So to me, the 8.8% of FLDS kids in custody who've had broken bones that could possibly indicate physical abuse is clearly salacious and misleading. And keep in mind that one of the kids broke her arm while she was in state custody in San Angelo. They're kids. They break a lot of stuff, including the occasional bone.

Texas is running this salacious PR offensive because they need some cover, and if they can inspire the rest of us to hate the members of this cult, America will turn a blind eye to the injustice that is being perpetrated by the state of Texas.

I thinks it's working.

Check out these links for more background:

The thief doesn't always run away, as in the commercial
Suspect in St. Paul break-in caught by homeowner
by Pat Pheifer

Jon Sokol wasn't trying to be a hero when he confronted a burglary suspect who had brazenly broken through the front door of his home in St. Paul.

Sokol, 49, said his adrenaline was flowing as he crept up the stairs, revolver in hand, from the basement bedroom he shares with his wife.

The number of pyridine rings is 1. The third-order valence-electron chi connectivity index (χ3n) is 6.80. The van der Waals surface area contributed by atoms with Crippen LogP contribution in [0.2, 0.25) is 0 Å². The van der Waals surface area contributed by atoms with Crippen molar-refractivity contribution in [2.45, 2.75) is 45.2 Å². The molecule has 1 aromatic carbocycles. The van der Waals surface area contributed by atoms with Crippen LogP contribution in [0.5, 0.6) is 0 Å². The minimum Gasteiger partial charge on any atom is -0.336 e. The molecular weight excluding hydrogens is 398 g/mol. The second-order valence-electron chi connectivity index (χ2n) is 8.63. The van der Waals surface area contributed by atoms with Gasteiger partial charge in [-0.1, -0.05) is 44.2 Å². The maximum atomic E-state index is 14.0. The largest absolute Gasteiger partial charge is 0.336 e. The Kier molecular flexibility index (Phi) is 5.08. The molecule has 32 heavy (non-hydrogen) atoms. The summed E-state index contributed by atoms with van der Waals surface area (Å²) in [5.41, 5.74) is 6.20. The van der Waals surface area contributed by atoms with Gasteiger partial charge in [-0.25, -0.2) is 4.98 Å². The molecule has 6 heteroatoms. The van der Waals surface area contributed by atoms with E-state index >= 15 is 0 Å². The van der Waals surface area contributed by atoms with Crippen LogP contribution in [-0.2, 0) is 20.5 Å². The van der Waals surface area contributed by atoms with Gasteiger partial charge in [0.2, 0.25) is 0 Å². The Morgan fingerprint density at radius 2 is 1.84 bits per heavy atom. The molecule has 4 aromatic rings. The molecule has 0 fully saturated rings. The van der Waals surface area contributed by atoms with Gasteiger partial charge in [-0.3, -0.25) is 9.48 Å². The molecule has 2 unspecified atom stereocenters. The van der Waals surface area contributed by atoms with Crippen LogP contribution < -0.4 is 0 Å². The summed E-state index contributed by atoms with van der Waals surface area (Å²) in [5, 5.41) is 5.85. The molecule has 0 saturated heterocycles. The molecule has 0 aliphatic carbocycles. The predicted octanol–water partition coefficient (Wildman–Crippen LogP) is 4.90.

His wife had been awoken at about 4:45 a.m. Wednesday by their alarm system and initially thought Sokol had -- again -- opened the door to get the newspaper without turning off the alarm. But there he was, sleeping right next to her.

Then she heard footsteps. "I think there's somebody in the house," Sokol recalled her whispering. "I'm thinking to myself, 'Noooo.'"

Sokol said he'd gotten to the second step when he saw somebody cross the room upstairs. "Oh my, there is somebody in our house," he thought.

"I grabbed our gun, which we keep for protection," he said.

"As I stepped around the corner, he hit me ... right between the eyes," Sokol said. "And I fired the gun.

"Down on the ground he went and I insisted, in a not very nice way, that he not move," he said. "I held him at gunpoint until the police arrived."

Michael G. Spencer, 31, of St. Paul, has been charged in Ramsey County District Court with two felony counts of burglary. He has a lengthy criminal record, including convictions for theft and burglary as recently as last year.

According to the criminal complaint, Spencer feigned "unconsciousness, but finally responded ... that he had not been shot" after police arrived at 5 a.m. Wednesday at the Sokols' home in the 1400 block of Carroll Avenue.

Spencer is being held in the Ramsey County jail in lieu of $50,000 bail.

Sokol said the burglar had a knife, but Sokol doesn't know if he was hit by that or a fireplace poker that he noticed had been moved.